• According to an industry thought leader: "'The profusion of content presents a real challenge for the market: how to capture and then retain an increasingly sought-after audience and how to adapt to the new consumption habits of TV viewers,' says Glance VP Frédéric Vaulpré. 'Making content available during an extended time period via live broadcasts, catch-up and, more recently, preview appears to be essential for television going forward into the future.'"
    • In contrast to the "binge model" approach that Netflix, Hulu, and Amazon Prime have pursued, Disney Plus is releasing weekly episodes for its original content, "presumably in an attempt to synchronize and maximize the force of these cultural waves."

    Trend #2: Expansion and Localization of OTT Players and Online Streaming

    • At 86%, the majority of people worldwide watch live television, but market research indicates that other TV platforms, such as OTT players and streaming services, are rapidly growing in popularity.
    • This has been identified as a trend because a method for TV viewership that is quickly growing is streaming online content via a TV set, and the countries with the highest population percentages mainly watching TV this way include Turkey (44%), Russia (36%) and China (33%), as well as "South Korea (25%), India (23%), Sweden (19%) and Great Britain (17%)."
    • In regional markets, companies have been increasingly releasing and expanding "local online services" for TV to compete with dominant companies in the industry like Netflix and Amazon Prime.
    • Examples of these companies and services include "DAZN across Europe, YouTube TV and Hulu in the US, and Kayo Sports in Australia."
    • Additionally, "services have begun to tier packages to suit consumers in various segments. On top of a basic package at $9* (around £7) per month, Netflix offers multi-screen viewing and HD resolution for $4 more, and Ultra-HD resolution and further watching options for $7 more."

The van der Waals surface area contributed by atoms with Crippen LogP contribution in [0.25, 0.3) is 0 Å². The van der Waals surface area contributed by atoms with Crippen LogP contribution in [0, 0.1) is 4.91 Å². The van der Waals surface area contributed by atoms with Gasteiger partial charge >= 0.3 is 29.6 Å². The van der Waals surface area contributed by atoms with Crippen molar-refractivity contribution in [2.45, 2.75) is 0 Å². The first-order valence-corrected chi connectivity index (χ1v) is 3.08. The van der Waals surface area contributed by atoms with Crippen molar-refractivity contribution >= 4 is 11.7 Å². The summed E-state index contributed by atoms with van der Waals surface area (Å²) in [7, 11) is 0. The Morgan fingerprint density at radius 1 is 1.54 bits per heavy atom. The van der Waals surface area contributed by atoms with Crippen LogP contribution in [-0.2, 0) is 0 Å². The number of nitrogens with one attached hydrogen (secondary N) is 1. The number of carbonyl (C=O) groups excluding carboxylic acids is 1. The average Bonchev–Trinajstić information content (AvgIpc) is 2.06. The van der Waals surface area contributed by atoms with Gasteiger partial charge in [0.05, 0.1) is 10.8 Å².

• While previously major platforms like Netflix held rights to stream content from a variety of sources, nowadays companies in the streaming space are focusing on developing unique offerings for their platforms: "Major players are also increasing their content and rights portfolios. From Amazon Prime’s acquisition of live tennis rights to Netflix’s $15B investment in original programming, OTTs are broadening their appeal to a wide demographic of audiences."
    • As online platforms expand the distribution rights they have access to and/or supplement traditional TV with online access, types of TV content that were only recently restricted to live TV are rapidly changing in the way global viewers consume them. Sports viewers are a perfect example of this, as "sports fans are highly engaged with digital media. They stream videos on their smartphones and other connected devices more than watching TV, despite the majority of live media rights held by linear broadcasters."
    • Another growth driver for OTT platforms has been the trend of "box set 'binging,'" which was previously restricted to shows available on services like Netflix and Hulu. But now that traditional platforms are developing and releasing on-demand viewing o scheduled content, viewers can watch what they want when they want, giving them the same access and control as streaming services without limiting their access to traditional TV content that platforms like Netflix might no longer have the rights to.
    • To combat this competition, companies like Netflix, Apple, and Disney are focusing on developing original content. In 2019, Netflix spent a reported $15 billion on creating original content, and Amazon Prime spent about half that, at $7 billion.
    • Similarly, "Apple has focused its OTT launch around exclusive programming, while Disney has pulled its properties from external services to bolster its own launch, while spending millions of dollars to add new, original programming such as 'The Mandalorian.'"